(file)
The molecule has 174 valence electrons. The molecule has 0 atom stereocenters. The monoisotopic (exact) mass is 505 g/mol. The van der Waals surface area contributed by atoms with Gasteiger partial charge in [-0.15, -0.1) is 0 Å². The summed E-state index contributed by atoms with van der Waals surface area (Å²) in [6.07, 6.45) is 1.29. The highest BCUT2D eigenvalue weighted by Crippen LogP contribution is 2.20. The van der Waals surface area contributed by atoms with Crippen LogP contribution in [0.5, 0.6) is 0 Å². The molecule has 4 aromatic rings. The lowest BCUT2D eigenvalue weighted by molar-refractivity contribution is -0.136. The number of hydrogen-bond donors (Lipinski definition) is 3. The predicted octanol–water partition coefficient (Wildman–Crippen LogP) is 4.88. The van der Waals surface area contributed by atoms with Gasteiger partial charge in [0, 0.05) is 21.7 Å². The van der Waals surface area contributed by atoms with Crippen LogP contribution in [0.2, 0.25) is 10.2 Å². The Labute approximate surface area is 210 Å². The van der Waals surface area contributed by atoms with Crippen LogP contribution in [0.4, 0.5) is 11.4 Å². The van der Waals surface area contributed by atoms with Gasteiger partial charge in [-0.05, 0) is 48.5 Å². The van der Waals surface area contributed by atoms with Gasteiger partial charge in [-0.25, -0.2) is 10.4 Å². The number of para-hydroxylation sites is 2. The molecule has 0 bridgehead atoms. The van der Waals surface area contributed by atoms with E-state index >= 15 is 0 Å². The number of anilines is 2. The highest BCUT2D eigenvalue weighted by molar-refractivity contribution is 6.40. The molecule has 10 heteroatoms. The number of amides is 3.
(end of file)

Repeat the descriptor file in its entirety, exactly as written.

The molecule has 174 valence electrons. The molecule has 0 atom stereocenters. The monoisotopic (exact) mass is 505 g/mol. The van der Waals surface area contributed by atoms with Gasteiger partial charge in [-0.15, -0.1) is 0 Å². The summed E-state index contributed by atoms with van der Waals surface area (Å²) in [6.07, 6.45) is 1.29. The highest BCUT2D eigenvalue weighted by Crippen LogP contribution is 2.20. The van der Waals surface area contributed by atoms with Crippen LogP contribution in [0.5, 0.6) is 0 Å². The molecule has 4 aromatic rings. The lowest BCUT2D eigenvalue weighted by molar-refractivity contribution is -0.136. The number of hydrogen-bond donors (Lipinski definition) is 3. The predicted octanol–water partition coefficient (Wildman–Crippen LogP) is 4.88. The van der Waals surface area contributed by atoms with Gasteiger partial charge in [0, 0.05) is 21.7 Å². The van der Waals surface area contributed by atoms with Crippen LogP contribution in [0.2, 0.25) is 10.2 Å². The Labute approximate surface area is 210 Å². The van der Waals surface area contributed by atoms with Crippen LogP contribution in [0.4, 0.5) is 11.4 Å². The van der Waals surface area contributed by atoms with Gasteiger partial charge in [-0.05, 0) is 48.5 Å². The van der Waals surface area contributed by atoms with Gasteiger partial charge in [-0.25, -0.2) is 10.4 Å². The number of para-hydroxylation sites is 2. The molecule has 0 bridgehead atoms. The van der Waals surface area contributed by atoms with E-state index >= 15 is 0 Å². The number of anilines is 2. The highest BCUT2D eigenvalue weighted by molar-refractivity contribution is 6.40. The molecule has 10 heteroatoms. The number of amides is 3.